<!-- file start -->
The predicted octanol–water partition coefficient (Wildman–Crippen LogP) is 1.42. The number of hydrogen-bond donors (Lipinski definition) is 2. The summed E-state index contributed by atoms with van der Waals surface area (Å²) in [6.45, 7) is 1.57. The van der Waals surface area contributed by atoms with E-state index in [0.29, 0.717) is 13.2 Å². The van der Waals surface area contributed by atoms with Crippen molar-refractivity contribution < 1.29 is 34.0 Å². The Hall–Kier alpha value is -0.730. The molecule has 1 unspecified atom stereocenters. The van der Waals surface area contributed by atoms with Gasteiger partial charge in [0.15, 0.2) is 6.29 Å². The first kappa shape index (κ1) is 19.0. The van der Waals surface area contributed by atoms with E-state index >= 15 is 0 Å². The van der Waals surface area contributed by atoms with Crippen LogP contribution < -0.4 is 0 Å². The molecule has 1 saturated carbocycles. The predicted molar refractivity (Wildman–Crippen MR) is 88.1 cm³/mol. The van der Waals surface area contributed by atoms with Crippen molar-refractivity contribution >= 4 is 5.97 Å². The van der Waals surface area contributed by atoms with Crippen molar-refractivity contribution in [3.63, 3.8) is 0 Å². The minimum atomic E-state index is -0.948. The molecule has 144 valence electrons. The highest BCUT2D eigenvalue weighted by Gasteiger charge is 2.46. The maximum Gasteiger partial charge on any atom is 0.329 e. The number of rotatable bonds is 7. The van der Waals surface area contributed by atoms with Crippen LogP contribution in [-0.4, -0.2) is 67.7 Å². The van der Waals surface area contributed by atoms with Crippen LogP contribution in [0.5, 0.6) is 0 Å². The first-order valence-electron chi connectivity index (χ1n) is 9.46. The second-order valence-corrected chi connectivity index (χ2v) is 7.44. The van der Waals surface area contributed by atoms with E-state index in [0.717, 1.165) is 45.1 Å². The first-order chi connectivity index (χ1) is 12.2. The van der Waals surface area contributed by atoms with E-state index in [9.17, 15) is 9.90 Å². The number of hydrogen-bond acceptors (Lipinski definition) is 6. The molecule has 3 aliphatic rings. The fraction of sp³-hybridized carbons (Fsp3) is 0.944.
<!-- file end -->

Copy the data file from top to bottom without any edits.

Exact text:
The predicted octanol–water partition coefficient (Wildman–Crippen LogP) is 1.42. The number of hydrogen-bond donors (Lipinski definition) is 2. The summed E-state index contributed by atoms with van der Waals surface area (Å²) in [6.45, 7) is 1.57. The van der Waals surface area contributed by atoms with E-state index in [0.29, 0.717) is 13.2 Å². The van der Waals surface area contributed by atoms with Crippen molar-refractivity contribution < 1.29 is 34.0 Å². The Hall–Kier alpha value is -0.730. The molecule has 1 unspecified atom stereocenters. The van der Waals surface area contributed by atoms with Gasteiger partial charge in [0.15, 0.2) is 6.29 Å². The first kappa shape index (κ1) is 19.0. The van der Waals surface area contributed by atoms with E-state index >= 15 is 0 Å². The van der Waals surface area contributed by atoms with Crippen LogP contribution < -0.4 is 0 Å². The molecule has 1 saturated carbocycles. The predicted molar refractivity (Wildman–Crippen MR) is 88.1 cm³/mol. The van der Waals surface area contributed by atoms with Crippen molar-refractivity contribution >= 4 is 5.97 Å². The van der Waals surface area contributed by atoms with Crippen molar-refractivity contribution in [3.63, 3.8) is 0 Å². The minimum atomic E-state index is -0.948. The molecule has 144 valence electrons. The highest BCUT2D eigenvalue weighted by Gasteiger charge is 2.46. The maximum Gasteiger partial charge on any atom is 0.329 e. The number of rotatable bonds is 7. The van der Waals surface area contributed by atoms with Crippen LogP contribution in [-0.4, -0.2) is 67.7 Å². The van der Waals surface area contributed by atoms with Crippen LogP contribution in [0.5, 0.6) is 0 Å². The first-order valence-electron chi connectivity index (χ1n) is 9.46. The second-order valence-corrected chi connectivity index (χ2v) is 7.44. The van der Waals surface area contributed by atoms with E-state index in [0.717, 1.165) is 45.1 Å². The first-order chi connectivity index (χ1) is 12.2. The van der Waals surface area contributed by atoms with E-state index in [9.17, 15) is 9.90 Å². The number of hydrogen-bond acceptors (Lipinski definition) is 6. The molecule has 3 aliphatic rings. The fraction of sp³-hybridized carbons (Fsp3) is 0.944.